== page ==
Is writing supposed to be fun?
Surely, it’s better to suffer. It will make our writing real - give it depth and integrity.
If we’re not going to suffer, we should at least work hard. We should be disciplined. We should think in terms of productivity. A writer’s not going to have a career to speak of unless she’s producing at least 1,000 words per day, right? If you get right down to it, it’s really a number crunching game. Or so the rumor goes.
Every writer has a personal tale about the hardships of writing. And we all know that writing is a lonely business. Martin Myers made this kind of alienation adorably quotable when he said: “First you’re an unknown, then you write one book and you move up to obscurity.”
But this swallowing gulf is no laughing matter. As we chart our descent into the nether world of writing, honk if you know the story already.
Outside, the sun is shining and the robins are happily pulling up worms. Inside your snug little home, you’re staring into the abyss. The terror of facing that empty page is only surpassed by the numbness of your decomposing mind.
Just moments ago you were a lively specimen of resourceful humanity. Moments ago you were finding ways to speed through your chores and commitments in order to allow yourself some precious writing time. But, now that you’re seated in front of your favorite writing implements, you uncover the bleak truth. You have nothing to say. You are less inspired than the lowliest drone sorting microchips on the assembly line. You are empty. Soulless. Mere space dust inhabiting a warm body. You have no right to aspire to that auspicious title: Writer. Where did you come up with the nerve to even think it?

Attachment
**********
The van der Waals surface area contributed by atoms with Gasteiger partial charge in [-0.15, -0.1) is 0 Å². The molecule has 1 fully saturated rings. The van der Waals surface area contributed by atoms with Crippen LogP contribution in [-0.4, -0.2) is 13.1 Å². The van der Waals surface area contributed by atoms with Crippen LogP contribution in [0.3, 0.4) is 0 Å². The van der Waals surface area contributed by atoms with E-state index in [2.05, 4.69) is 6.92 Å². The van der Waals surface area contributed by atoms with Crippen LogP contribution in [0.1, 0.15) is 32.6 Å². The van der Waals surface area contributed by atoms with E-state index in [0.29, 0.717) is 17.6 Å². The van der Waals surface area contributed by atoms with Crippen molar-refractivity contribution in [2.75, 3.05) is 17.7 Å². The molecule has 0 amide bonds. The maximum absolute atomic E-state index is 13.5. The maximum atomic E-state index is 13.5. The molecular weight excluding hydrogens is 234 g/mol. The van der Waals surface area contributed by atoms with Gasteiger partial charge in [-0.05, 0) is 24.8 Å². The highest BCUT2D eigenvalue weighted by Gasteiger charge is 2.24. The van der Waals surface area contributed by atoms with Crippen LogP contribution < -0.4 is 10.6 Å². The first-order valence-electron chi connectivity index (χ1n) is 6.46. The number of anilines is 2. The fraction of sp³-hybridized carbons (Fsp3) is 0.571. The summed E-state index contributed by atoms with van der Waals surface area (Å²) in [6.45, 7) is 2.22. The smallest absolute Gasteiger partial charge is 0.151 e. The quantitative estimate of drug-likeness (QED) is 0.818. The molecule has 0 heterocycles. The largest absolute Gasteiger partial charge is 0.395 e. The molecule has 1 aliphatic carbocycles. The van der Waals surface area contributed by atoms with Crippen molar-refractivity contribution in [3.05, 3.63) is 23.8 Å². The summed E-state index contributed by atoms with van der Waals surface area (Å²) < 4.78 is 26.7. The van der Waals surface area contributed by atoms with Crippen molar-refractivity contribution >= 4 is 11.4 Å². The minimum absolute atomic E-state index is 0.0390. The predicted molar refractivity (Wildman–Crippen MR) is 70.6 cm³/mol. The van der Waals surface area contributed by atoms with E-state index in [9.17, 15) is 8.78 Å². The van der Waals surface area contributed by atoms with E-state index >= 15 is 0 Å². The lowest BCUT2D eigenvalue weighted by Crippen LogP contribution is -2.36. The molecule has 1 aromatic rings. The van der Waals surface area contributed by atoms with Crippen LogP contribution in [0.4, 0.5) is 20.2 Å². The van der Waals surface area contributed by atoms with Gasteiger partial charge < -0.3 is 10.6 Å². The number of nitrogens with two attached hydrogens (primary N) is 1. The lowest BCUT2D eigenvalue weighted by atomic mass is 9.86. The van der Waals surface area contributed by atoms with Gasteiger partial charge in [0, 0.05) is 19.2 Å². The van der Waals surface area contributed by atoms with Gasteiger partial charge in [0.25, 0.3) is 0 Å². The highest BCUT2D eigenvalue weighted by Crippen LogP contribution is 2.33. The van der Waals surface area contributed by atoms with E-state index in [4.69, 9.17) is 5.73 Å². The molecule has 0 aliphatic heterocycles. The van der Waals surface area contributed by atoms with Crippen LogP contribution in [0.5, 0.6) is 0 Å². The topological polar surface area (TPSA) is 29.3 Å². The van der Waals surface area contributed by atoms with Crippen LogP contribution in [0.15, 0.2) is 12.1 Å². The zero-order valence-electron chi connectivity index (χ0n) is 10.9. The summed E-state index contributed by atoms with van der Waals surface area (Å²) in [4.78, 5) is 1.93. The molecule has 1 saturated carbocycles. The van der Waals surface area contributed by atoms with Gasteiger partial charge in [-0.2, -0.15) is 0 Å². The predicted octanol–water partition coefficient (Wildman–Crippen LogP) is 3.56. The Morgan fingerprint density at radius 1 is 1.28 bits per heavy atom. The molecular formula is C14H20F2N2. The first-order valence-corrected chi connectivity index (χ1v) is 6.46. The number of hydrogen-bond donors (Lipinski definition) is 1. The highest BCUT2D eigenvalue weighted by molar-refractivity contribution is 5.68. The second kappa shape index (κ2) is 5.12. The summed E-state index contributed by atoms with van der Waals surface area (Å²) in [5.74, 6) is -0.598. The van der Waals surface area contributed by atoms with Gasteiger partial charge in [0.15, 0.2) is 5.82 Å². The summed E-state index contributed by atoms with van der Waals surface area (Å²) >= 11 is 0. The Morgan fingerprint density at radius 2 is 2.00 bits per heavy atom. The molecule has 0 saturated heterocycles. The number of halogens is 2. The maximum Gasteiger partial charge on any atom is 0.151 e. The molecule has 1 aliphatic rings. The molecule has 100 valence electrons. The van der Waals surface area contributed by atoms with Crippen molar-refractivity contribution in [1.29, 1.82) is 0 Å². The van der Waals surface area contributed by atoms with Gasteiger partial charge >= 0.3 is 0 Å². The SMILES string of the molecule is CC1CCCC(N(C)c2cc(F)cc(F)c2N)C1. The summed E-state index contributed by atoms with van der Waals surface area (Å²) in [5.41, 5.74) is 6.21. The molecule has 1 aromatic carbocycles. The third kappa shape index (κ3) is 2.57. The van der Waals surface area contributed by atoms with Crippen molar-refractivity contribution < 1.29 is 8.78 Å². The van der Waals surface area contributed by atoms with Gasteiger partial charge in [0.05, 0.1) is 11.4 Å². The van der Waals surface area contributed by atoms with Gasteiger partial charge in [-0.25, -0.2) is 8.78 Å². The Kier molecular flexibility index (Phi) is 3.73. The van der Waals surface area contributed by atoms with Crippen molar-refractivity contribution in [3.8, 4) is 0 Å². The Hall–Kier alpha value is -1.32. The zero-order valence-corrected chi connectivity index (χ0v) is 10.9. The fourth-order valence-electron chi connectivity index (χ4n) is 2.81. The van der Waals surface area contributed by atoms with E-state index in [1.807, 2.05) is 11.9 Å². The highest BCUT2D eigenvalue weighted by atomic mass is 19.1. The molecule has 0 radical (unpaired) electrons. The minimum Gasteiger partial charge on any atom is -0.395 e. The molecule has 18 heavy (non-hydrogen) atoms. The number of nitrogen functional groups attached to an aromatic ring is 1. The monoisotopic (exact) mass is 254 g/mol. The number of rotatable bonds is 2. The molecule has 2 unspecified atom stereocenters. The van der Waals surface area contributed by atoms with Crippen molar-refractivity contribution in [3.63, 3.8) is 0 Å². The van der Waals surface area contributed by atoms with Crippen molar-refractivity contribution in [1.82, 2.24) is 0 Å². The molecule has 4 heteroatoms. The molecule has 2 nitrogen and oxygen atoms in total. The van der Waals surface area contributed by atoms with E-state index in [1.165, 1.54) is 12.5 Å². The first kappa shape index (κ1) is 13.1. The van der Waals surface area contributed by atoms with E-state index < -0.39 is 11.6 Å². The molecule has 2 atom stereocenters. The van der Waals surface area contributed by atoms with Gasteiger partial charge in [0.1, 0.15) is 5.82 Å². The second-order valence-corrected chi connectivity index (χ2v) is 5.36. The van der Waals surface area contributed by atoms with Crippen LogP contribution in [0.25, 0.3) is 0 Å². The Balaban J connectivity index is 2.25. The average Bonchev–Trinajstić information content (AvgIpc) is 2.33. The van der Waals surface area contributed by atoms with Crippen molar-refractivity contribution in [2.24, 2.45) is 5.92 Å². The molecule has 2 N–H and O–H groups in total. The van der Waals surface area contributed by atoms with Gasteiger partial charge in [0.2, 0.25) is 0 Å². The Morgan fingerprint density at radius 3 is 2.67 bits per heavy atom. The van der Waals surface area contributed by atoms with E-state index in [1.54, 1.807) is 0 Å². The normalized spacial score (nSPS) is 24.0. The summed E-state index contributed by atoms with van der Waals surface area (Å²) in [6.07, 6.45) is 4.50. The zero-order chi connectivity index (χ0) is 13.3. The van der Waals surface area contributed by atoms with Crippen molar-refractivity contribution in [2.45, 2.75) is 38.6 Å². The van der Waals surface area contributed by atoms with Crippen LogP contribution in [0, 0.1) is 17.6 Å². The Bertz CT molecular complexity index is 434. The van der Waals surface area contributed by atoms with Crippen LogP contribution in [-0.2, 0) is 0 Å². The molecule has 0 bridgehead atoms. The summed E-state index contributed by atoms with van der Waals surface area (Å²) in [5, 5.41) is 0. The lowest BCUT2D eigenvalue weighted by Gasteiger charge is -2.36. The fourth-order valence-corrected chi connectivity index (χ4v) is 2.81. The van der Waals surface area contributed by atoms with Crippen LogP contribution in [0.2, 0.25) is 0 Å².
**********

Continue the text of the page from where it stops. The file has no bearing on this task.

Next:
OK, so you’ve managed to convince your primal brain stem these negative messages are melodramatic. You are not empty. You are not a zombie from the twilight zone. While waiting in line at the drive-up bank, you even had “an idea” and now you intend to write it down. You’re no lightweight.
In fact, you have some guts and you plan to use them. How can you not be a writer? It’s in your blood. It permeates every atom of your mortal being. It reaches all the way to your higher self. Even your past lives were spent as royal scribes in Egypt or poets in Atlantis.
Triumphantly, you break those chains of oppression. You commit some tentative words to paper. One line follows another and “Voila!” you have a paragraph.
You resist the urge to reread what you’ve managed to get down. You forge ahead: One paragraph becomes two, and then three, and then five. If the dog doesn’t throw up again or the phone doesn’t ring, you may even write two pages today. You are doing it! You’re writing. You have defied the laws of emptiness. You are a god of creation.
Read Milli Thornton's INside story on writing.
Excerpted from Chapter One of Fear of Writing: for writers & closet writers by Milli Thornton, second edition, Copyright © 2003.